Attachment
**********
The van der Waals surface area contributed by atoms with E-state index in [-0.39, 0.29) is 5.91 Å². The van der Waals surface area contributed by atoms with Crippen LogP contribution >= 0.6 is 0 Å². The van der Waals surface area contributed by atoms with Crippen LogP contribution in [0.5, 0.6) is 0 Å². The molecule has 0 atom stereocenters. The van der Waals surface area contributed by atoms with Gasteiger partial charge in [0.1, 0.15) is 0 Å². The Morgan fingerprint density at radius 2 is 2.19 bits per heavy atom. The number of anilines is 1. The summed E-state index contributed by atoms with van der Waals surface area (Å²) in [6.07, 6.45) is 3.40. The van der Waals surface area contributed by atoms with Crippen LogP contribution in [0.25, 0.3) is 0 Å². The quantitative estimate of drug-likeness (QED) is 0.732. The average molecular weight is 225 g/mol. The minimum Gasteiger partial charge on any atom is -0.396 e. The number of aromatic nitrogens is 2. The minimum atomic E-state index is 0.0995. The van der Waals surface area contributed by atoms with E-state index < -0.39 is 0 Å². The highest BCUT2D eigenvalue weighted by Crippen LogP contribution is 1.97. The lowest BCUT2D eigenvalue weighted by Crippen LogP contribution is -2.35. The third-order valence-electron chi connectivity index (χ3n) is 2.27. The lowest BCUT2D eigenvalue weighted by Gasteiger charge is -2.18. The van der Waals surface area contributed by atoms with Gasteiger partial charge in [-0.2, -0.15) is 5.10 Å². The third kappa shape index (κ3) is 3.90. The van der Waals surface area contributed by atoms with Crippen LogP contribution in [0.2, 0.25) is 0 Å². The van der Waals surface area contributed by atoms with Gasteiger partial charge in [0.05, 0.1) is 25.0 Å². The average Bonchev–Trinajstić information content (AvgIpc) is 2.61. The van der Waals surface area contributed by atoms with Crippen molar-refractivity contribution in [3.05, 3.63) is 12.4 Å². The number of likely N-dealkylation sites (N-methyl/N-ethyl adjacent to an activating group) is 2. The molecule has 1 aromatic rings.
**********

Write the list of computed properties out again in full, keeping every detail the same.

The van der Waals surface area contributed by atoms with E-state index in [-0.39, 0.29) is 5.91 Å². The van der Waals surface area contributed by atoms with Crippen LogP contribution >= 0.6 is 0 Å². The van der Waals surface area contributed by atoms with Crippen LogP contribution in [0.5, 0.6) is 0 Å². The molecule has 0 atom stereocenters. The van der Waals surface area contributed by atoms with Gasteiger partial charge in [0.1, 0.15) is 0 Å². The Morgan fingerprint density at radius 2 is 2.19 bits per heavy atom. The number of anilines is 1. The summed E-state index contributed by atoms with van der Waals surface area (Å²) in [6.07, 6.45) is 3.40. The van der Waals surface area contributed by atoms with Crippen LogP contribution in [0.25, 0.3) is 0 Å². The quantitative estimate of drug-likeness (QED) is 0.732. The average molecular weight is 225 g/mol. The minimum Gasteiger partial charge on any atom is -0.396 e. The number of aromatic nitrogens is 2. The minimum atomic E-state index is 0.0995. The van der Waals surface area contributed by atoms with E-state index < -0.39 is 0 Å². The highest BCUT2D eigenvalue weighted by Crippen LogP contribution is 1.97. The lowest BCUT2D eigenvalue weighted by Crippen LogP contribution is -2.35. The third-order valence-electron chi connectivity index (χ3n) is 2.27. The lowest BCUT2D eigenvalue weighted by Gasteiger charge is -2.18. The van der Waals surface area contributed by atoms with Gasteiger partial charge in [-0.2, -0.15) is 5.10 Å². The third kappa shape index (κ3) is 3.90. The van der Waals surface area contributed by atoms with Crippen LogP contribution in [0.2, 0.25) is 0 Å². The van der Waals surface area contributed by atoms with Gasteiger partial charge in [0.05, 0.1) is 25.0 Å². The average Bonchev–Trinajstić information content (AvgIpc) is 2.61. The van der Waals surface area contributed by atoms with Crippen molar-refractivity contribution in [3.05, 3.63) is 12.4 Å². The number of likely N-dealkylation sites (N-methyl/N-ethyl adjacent to an activating group) is 2. The molecule has 1 aromatic rings.